'Tear down the round' proposal moves ahead to committee with $5 million shortfall

Zach Vance • Updated Jan 3, 2018 at 11:29 PM

Despite its plan being more than $5 million out of balance, the Washington County Board of Education remained steadfast in its request to ‘tear down the round’ and build a brand-new Jonesborough K-8 school.

Wednesday night, the school board met jointly with the county’s Health, Education and Welfare Committee and some Budget Committee members to discuss whether enough funding exists to actually make the plan feasible.

That question still remains unanswered.

Once again, architect Tony Street provided a brief overview of the $23.21 million project, which includes indefinitely delaying the creation of a magnet school and replacing the circular facility with a new elementary school.

Currently, the County Commission has approved just over $17 million to fund the Jonesborough school project. Mayor Dan Eldridge and Finance Director Mitch Meredith were not present at Wednesday’s meeting to answer questions related to possible funding alternatives.

With parents in the audience holding signs supporting her stance, school board member Mary Beth Dellinger asked multiple times whether the County Commission would consider deferring the proposed athletic complex at the new Boones Creek school and invest those funds to make up the shortfall.

“Could the commission vote to postpone the sports facility at Boones Creek and put some of that money into the funding of a new Jonesborough K-8 school?” Dellinger asked.


The second time she asked it directly to Commissioner Lynn Hodge, who sits on the Health, Education and Welfare Committee.

“I can’t answer that question, but personally, I’d have to give it a lot of thought as to whether to do that because there are a lot of reasons behind why that complex has come about to the point it is,” he replied.

School board member Clarence Mabe, who chairs the task force looking into the athletic complex, also chimed in, saying he strongly disagreed with abandoning the athletic complex.

Although the cost for the athletic facility has yet to be determined, county and Johnson City officials, who they hope to share the cost with, have previously discussed spending about $8 million.

Hodge urged school board members to strongly consider Street’s third plan, which came within budget. That plan included renovating the existing Jonesborough Middle School, as well as making additions to it.

Although that plan does entail keeping the controversial 40-year-old saucer-shaped facility, Hodge said it would not be occupied by students and would be left standing with a future use undecided.

“The main thing is that you get the space that you need for the students you have and you’re staying within budget. I would encourage you to give a lot of thought to this project rather than tearing down everything,” Hodge said to the school board.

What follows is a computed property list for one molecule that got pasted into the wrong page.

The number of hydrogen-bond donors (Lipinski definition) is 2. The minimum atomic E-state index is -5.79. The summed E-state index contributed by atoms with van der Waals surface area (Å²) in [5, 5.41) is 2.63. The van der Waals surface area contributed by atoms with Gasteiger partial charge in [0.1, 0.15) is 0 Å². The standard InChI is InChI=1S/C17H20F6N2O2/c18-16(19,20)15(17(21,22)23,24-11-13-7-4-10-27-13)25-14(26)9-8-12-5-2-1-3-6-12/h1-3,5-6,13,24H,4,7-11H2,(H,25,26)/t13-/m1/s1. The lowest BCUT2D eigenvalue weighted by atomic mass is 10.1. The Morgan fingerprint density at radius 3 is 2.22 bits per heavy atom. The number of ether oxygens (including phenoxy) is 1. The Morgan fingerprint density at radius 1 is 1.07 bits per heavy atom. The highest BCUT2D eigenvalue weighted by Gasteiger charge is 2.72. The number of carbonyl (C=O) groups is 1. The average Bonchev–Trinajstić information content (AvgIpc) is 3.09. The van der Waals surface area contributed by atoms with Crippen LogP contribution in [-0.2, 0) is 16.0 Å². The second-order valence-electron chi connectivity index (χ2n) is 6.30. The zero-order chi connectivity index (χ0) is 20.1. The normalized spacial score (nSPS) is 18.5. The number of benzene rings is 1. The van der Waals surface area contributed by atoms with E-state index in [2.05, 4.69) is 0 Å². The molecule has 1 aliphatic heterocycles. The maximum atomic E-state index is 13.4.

The school board had already voted 5-4 to reject that third plan at its December meeting when it decided to move forward with building a new school in place of the old one.

Hodge got heckled by some in the crowd when he said the school board should not allow “fairness” to interfere with their decision making.

“Being a county commissioner and having fiduciary responsibilities to all of the citizens of Washington County, I cannot let fairness come into being in making a decision,” Hodge said.

“If we build a new Jonesborough school, what about the folks at Fall Branch, Sulphur Springs and any of the other schools? So for that reason, it has to be a business decision and you can’t let personal feelings rule what you should do here.”

Hodge also indicated that the request to ‘tear down the round’ and build new likely has an ill fate in store.

Chairman Jack Leonard said the school board would just have to start from scratch if either committee denies the proposal, further delaying an already delayed project.

Three parents of Jonesborough students present in the crowd said they were all delighted with the school board’s decision to “tear down the round.”

“I am really going to be really disappointed (if it doesn’t pass the committee),” parent Kerrie Aistrop said.

“Just for the simple fact Lynn Hodge made a comment that this is not about fairness. When you make comments like that, you can’t rescind them. They’re on paper. We’re not asking for Boones Creek’s school. We’re not asking for an $8 million athletic facility. We’re asking for a safe environment for our kids to go to school at.”

The Health, Education and Welfare Committee will hear and likely vote on the request at its 1 p.m. meeting Thursday at the old Washington County Courthouse. If it passes that committee, the motion will then move to the Budget Committee.

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